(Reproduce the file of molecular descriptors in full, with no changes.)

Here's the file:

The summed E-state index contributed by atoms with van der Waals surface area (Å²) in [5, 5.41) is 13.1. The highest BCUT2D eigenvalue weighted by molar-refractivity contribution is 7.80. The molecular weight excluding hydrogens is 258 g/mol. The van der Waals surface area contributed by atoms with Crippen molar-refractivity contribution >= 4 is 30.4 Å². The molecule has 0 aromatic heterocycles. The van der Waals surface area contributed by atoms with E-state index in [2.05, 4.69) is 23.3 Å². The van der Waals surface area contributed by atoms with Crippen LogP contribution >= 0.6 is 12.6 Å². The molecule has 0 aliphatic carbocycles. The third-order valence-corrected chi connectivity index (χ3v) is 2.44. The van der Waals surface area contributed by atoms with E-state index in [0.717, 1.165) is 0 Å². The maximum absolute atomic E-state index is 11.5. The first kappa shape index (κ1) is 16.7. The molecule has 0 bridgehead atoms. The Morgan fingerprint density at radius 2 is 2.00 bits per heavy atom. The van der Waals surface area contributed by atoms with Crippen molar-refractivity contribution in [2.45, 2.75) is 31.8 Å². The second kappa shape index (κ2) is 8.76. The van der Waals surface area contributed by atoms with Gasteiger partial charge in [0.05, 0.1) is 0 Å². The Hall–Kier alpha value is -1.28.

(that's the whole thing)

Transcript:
The summed E-state index contributed by atoms with van der Waals surface area (Å²) in [5, 5.41) is 13.1. The highest BCUT2D eigenvalue weighted by molar-refractivity contribution is 7.80. The molecular weight excluding hydrogens is 258 g/mol. The van der Waals surface area contributed by atoms with Crippen molar-refractivity contribution >= 4 is 30.4 Å². The molecule has 0 aromatic heterocycles. The van der Waals surface area contributed by atoms with E-state index in [2.05, 4.69) is 23.3 Å². The van der Waals surface area contributed by atoms with Crippen LogP contribution >= 0.6 is 12.6 Å². The molecule has 0 aliphatic carbocycles. The third-order valence-corrected chi connectivity index (χ3v) is 2.44. The van der Waals surface area contributed by atoms with E-state index in [0.717, 1.165) is 0 Å². The maximum absolute atomic E-state index is 11.5. The first kappa shape index (κ1) is 16.7. The molecule has 0 bridgehead atoms. The Morgan fingerprint density at radius 2 is 2.00 bits per heavy atom. The van der Waals surface area contributed by atoms with Crippen molar-refractivity contribution in [2.45, 2.75) is 31.8 Å². The second kappa shape index (κ2) is 8.76. The van der Waals surface area contributed by atoms with Gasteiger partial charge in [0.05, 0.1) is 0 Å². The Hall–Kier alpha value is -1.28.